Review of The Campaign

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A 2012 political parody/comedy film which follows two rival politicians (played by Will Ferrell & Zach Galifianakis) who face off in an election to represent their small North Carolina congressional district in the U.S. House of Representatives.
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Those hoping “The Campaign” would be an economic-political satire will probably be a little disappointed, but for those ready to laugh at some Dog-Gate 2012-like absurdity with two comedic heavyweights behind the wheel, this Will Ferrell-Zach Galifianakis comedy does the trick.

Ferrell is Cam Brady, going through the usual campaign rhetoric (“my dad worked with his hands” before saying “for Vidal Sassoon”) on his way to another term as congressman for Hammond, North Carolina. A very funny scene involving a mis-dialed phone call threatens his campaign, or it would if he weren’t running unopposed. That is until Marty Huggins (Galifianakis) decides to step in. Huggins is an effeminate tour guide, the kind of harmless, unassuming man who finds calendars with animals dressed up in human clothes just adorable. He also happens to be the (disappointing) son of political heavyweight Raymond Huggins (Brian Cox) and the perfect patsy for two billionaire industrialists (Dan Aykroyd, John Lithgow) who want a change in congress so that they can, unbeknownst even to Marty, open some sweat shops in Hammond. Soon Marty and his family are being made over by campaign manager Tim Wattley (Dylan McDermott, funnily creepy) into the ideal all-American family.

Writers Chris Henchy and Shawn Harwell want to touch on the pandering, the distractions, and the big money that infects these campaigns but very rarely do they get a smart joke off. I liked when Marty’s sons tell him all the things that might embarrass the family or when he refers to a book Cam wrote in kindergarten as a communist manifesto but mostly, like all Will Ferrell comedies, this one runs more on buffoonery. Not that that isn’t funny. A drunk driving scene, Cam mistakenly punching things you should never punch, and Brady and Huggins each trying to one-up each other with campaign commercials are hilarious but I wish Henchy and Harwell let Lithgow and Akyroyd get into the act more for some jokes about big business campaign donors. The foolishness is fine but it also subs in for the plot as well and the jokes start to get old way before the meager 85 minute run time ends.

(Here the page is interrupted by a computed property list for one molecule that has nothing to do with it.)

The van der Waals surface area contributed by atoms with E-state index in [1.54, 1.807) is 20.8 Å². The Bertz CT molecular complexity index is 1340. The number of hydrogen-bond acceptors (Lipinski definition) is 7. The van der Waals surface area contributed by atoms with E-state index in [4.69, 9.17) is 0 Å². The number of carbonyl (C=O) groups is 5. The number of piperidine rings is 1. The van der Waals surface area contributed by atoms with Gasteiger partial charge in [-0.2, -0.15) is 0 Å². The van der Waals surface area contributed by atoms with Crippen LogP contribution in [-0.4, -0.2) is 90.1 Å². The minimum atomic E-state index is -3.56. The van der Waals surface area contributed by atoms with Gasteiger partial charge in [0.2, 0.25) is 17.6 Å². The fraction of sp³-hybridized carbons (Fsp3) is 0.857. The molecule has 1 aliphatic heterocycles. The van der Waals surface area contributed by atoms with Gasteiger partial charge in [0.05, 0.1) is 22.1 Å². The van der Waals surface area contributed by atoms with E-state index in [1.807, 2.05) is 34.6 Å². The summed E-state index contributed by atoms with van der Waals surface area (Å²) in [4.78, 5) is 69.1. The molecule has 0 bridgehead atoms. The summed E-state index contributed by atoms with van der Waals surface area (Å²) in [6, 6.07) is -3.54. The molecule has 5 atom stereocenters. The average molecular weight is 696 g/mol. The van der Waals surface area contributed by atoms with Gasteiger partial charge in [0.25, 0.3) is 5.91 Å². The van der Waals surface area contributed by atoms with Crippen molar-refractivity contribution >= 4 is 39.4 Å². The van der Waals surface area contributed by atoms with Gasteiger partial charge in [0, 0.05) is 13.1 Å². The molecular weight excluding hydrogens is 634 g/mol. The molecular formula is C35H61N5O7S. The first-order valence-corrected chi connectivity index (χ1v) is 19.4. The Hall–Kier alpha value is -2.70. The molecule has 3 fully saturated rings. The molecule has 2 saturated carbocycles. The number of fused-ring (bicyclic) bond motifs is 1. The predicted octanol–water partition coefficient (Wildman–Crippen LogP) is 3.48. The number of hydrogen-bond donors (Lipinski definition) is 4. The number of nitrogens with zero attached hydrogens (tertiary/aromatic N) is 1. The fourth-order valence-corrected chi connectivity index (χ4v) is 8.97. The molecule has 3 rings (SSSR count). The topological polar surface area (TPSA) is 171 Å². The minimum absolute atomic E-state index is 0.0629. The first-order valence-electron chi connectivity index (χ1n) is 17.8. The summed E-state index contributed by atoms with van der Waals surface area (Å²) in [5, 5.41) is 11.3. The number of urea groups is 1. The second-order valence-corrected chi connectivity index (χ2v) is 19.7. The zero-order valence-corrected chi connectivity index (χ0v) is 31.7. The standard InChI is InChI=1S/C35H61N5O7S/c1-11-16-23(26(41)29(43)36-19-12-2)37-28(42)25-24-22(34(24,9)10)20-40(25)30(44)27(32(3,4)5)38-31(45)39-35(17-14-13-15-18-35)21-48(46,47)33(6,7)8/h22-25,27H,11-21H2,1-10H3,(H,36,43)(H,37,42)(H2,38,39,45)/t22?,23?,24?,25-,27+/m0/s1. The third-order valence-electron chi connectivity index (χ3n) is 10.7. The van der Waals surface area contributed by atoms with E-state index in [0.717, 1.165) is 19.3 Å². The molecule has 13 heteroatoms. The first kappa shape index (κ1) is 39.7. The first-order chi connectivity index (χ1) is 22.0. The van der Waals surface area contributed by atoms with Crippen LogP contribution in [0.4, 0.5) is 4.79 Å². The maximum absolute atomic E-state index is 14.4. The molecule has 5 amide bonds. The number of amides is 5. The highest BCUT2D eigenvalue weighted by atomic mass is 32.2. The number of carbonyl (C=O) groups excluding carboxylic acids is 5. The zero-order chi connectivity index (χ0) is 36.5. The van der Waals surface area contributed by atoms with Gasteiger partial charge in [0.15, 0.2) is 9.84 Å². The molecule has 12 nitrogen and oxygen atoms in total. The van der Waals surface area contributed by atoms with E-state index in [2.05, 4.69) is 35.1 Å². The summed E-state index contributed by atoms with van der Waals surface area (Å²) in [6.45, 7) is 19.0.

Yet this is Ferrell and Galifianakis’ movie and they make funny adversaries. Ferrell is a slick, vicious shark who knows how the game is played but also sees the hollowness of how it works, while Galifianakis is a sensitive, mild-mannered boob with a winning sincerity. If there is any reason to see this movie, they would definitely be it.